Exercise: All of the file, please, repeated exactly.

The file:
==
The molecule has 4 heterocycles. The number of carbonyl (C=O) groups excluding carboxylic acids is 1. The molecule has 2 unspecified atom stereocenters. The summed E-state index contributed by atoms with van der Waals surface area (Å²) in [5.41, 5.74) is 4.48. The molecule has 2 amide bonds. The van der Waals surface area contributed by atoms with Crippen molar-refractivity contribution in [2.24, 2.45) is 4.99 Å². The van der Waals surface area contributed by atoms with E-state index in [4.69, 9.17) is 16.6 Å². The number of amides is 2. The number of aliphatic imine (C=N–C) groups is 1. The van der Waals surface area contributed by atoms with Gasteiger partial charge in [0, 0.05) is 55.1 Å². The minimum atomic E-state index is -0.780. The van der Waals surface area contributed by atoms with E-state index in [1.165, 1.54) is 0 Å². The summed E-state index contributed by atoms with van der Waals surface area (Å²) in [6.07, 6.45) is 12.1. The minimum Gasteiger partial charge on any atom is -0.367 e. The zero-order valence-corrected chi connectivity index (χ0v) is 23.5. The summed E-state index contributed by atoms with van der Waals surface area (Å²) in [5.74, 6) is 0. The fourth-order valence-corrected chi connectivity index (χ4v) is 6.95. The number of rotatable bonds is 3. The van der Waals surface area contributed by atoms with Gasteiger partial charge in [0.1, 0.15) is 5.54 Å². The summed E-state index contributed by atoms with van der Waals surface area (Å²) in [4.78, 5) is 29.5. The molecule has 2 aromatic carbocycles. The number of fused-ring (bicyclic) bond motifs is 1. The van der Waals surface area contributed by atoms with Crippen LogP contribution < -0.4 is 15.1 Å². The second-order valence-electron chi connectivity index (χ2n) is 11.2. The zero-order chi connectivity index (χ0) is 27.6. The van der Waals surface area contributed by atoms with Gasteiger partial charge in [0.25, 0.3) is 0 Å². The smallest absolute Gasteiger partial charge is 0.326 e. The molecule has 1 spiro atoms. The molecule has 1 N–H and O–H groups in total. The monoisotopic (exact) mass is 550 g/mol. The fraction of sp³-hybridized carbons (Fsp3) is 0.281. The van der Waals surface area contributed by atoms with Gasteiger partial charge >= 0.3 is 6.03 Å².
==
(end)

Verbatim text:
The molecule has 4 heterocycles. The number of carbonyl (C=O) groups excluding carboxylic acids is 1. The molecule has 2 unspecified atom stereocenters. The summed E-state index contributed by atoms with van der Waals surface area (Å²) in [5.41, 5.74) is 4.48. The molecule has 2 amide bonds. The van der Waals surface area contributed by atoms with Crippen molar-refractivity contribution in [2.24, 2.45) is 4.99 Å². The van der Waals surface area contributed by atoms with E-state index in [4.69, 9.17) is 16.6 Å². The number of amides is 2. The number of aliphatic imine (C=N–C) groups is 1. The van der Waals surface area contributed by atoms with Gasteiger partial charge in [0, 0.05) is 55.1 Å². The minimum atomic E-state index is -0.780. The van der Waals surface area contributed by atoms with E-state index in [1.165, 1.54) is 0 Å². The summed E-state index contributed by atoms with van der Waals surface area (Å²) in [6.07, 6.45) is 12.1. The minimum Gasteiger partial charge on any atom is -0.367 e. The zero-order valence-corrected chi connectivity index (χ0v) is 23.5. The summed E-state index contributed by atoms with van der Waals surface area (Å²) in [5.74, 6) is 0. The fourth-order valence-corrected chi connectivity index (χ4v) is 6.95. The number of rotatable bonds is 3. The van der Waals surface area contributed by atoms with Gasteiger partial charge in [0.1, 0.15) is 5.54 Å². The summed E-state index contributed by atoms with van der Waals surface area (Å²) in [4.78, 5) is 29.5. The molecule has 2 aromatic carbocycles. The number of fused-ring (bicyclic) bond motifs is 1. The van der Waals surface area contributed by atoms with Crippen LogP contribution < -0.4 is 15.1 Å². The second-order valence-electron chi connectivity index (χ2n) is 11.2. The zero-order chi connectivity index (χ0) is 27.6. The van der Waals surface area contributed by atoms with Gasteiger partial charge in [0.25, 0.3) is 0 Å². The smallest absolute Gasteiger partial charge is 0.326 e. The molecule has 1 spiro atoms. The molecule has 1 N–H and O–H groups in total. The monoisotopic (exact) mass is 550 g/mol. The fraction of sp³-hybridized carbons (Fsp3) is 0.281. The van der Waals surface area contributed by atoms with Gasteiger partial charge >= 0.3 is 6.03 Å².